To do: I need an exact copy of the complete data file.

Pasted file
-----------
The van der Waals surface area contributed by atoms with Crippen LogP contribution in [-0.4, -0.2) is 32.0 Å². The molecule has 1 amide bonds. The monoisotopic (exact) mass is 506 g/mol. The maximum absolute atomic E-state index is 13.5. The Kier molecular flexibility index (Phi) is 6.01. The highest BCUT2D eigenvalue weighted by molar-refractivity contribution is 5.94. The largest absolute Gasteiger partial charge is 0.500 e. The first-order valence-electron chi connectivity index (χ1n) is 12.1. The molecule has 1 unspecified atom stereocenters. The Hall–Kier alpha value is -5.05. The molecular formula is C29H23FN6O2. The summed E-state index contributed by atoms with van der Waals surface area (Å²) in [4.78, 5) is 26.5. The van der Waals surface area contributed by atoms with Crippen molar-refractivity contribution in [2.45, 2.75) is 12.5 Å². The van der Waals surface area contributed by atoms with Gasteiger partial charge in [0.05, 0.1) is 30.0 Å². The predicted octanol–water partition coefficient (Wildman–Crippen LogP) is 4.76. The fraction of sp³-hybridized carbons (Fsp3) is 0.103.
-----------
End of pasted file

The van der Waals surface area contributed by atoms with Crippen LogP contribution in [-0.4, -0.2) is 32.0 Å². The molecule has 1 amide bonds. The monoisotopic (exact) mass is 506 g/mol. The maximum absolute atomic E-state index is 13.5. The Kier molecular flexibility index (Phi) is 6.01. The highest BCUT2D eigenvalue weighted by molar-refractivity contribution is 5.94. The largest absolute Gasteiger partial charge is 0.500 e. The first-order valence-electron chi connectivity index (χ1n) is 12.1. The molecule has 1 unspecified atom stereocenters. The Hall–Kier alpha value is -5.05. The molecular formula is C29H23FN6O2. The summed E-state index contributed by atoms with van der Waals surface area (Å²) in [4.78, 5) is 26.5. The van der Waals surface area contributed by atoms with Crippen molar-refractivity contribution in [2.45, 2.75) is 12.5 Å². The van der Waals surface area contributed by atoms with Gasteiger partial charge in [0.05, 0.1) is 30.0 Å². The predicted octanol–water partition coefficient (Wildman–Crippen LogP) is 4.76. The fraction of sp³-hybridized carbons (Fsp3) is 0.103.